Four-Corner Performance Testing
NVMe was quickly adopted in the enterprise SSD space but manufacturers have been slow to adapt the technology for client use. There are only three retail NVMe products currently shipping: the Samsung 950 Pro, Intel SSD 750 and the Zotac SONIX. The SONIX SSD is not in our comparison charts today, as its Phison E7 NVMe controller will receive a new firmware update in the coming days that increases performance.
We included the largest and smallest capacity Intel SSD 750 NVMe Add-In Card (AIC) SSDs in the tests. You can read about the mid-range 800GB drive here.
The OCZ RD400 is a direct competitor to the Samsung 950 Pro. Both drives feature the M.2 form factor and operate in desktops and high-performance notebooks. We included both existing 950 Pro capacity sizes, and Samsung relayed to media that a larger 1TB 950 Pro would emerge in early 2016. The product has yet to launch.
We also included the 480GB Kingston Predator in the tests. The Predator employs a Marvell PCIe 2.0 x4 flash controller and serves as a representative of previous generation M.2 SSDs that utilize the AHCI protocol.
Sequential Read Performance
The OCZ RD400 aims for the consumer and workstation markets, and your workload dictates how far up the queue depth range you should focus. Regular desktop and notebook users should focus on very low queue depths, between 1 and 4, and workstation users should look slightly higher, between 2 and 8.
All three OCZ RD400 SSDs deliver very good low queue depth sequential read performance. The RD400 provides slightly more bandwidth than the Intel SSD 750 products, but less than Samsung's 950 Pro. Operating system and software limitations serve to level out performance between the products because the software has not evolved enough to take advantage of the available performance during many common workloads. We will look at real-world application performance later in the review, which will highlight how much the legacy software limits bandwidth.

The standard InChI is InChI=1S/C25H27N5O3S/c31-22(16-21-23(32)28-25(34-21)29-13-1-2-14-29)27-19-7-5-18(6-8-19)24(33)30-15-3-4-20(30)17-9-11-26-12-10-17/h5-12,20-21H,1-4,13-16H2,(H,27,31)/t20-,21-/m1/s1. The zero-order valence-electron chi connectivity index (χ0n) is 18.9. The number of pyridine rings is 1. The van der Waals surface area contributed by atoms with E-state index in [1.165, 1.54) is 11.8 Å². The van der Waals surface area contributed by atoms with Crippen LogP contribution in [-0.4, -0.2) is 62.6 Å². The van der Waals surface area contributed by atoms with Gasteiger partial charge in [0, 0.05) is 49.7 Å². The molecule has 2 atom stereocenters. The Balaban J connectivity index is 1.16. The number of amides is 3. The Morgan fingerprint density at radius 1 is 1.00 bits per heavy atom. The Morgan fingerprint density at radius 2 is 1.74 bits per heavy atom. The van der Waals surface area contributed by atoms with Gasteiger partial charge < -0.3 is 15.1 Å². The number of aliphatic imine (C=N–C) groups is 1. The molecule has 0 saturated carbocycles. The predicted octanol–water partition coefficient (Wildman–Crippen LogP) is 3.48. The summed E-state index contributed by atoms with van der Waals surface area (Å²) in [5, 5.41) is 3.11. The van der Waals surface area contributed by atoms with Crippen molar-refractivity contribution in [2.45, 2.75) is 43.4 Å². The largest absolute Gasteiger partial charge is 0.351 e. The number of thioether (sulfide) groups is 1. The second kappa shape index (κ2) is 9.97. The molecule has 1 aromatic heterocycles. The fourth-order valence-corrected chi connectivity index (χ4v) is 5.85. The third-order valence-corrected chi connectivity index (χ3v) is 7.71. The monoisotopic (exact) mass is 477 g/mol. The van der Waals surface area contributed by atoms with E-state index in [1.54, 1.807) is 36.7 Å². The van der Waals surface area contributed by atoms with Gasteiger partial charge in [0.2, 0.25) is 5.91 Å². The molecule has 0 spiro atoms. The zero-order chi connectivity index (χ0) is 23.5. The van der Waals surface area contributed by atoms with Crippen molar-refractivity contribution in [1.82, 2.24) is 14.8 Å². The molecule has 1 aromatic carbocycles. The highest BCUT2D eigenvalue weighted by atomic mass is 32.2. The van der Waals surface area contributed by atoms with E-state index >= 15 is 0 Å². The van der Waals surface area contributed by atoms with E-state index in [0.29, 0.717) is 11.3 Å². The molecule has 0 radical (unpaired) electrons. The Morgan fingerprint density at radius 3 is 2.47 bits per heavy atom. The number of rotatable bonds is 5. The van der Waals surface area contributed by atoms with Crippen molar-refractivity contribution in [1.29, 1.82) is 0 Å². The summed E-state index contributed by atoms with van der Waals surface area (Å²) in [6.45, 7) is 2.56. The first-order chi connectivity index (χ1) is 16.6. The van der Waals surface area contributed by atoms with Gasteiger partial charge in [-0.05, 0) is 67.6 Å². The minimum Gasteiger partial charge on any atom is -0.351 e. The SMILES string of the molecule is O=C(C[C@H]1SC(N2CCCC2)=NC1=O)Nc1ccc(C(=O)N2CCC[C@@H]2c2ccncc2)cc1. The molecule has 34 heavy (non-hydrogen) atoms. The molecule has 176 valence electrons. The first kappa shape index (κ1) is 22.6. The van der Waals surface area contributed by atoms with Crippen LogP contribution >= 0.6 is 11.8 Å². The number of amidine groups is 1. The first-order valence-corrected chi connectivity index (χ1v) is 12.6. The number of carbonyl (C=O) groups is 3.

Sequential Write Performance
The two largest RD400 SSDs feature a “wavy” performance profile during the test, which is what we would normally expect during thermal throttling. We tested the drives without the add-in card adapter, which adds a small heat-absorbing element. The results would lead you to believe the RD400 has a throttling issue, but that is not the case. We will cover that in more detail in the next section.
The two largest RD400 SSDs (512GB and 1TB) deliver the highest sequential write performance of any consumer SSD we have tested. The 256GB RD400 trails slightly behind its bigger brothers, but matches the sequential write performance of the 1.2TB Intel SSD 750. It also outperforms the lower capacity 750 and 950 Pro.
Sequential Thermal Throttle Test
It is important to understand how we drove the SSD into the thermal throttle condition. We automated our synthetic SSD tests so they can run back-to-back. The intense tests take more than three hours to complete, which is not a realistic timespan for a typical client workload, especially if we are attempting to identify thermal throttling during normal use. In addition, the random workloads occur prior to the sequential workload, and we did not observe a throttling condition during the random portion of the test regimen.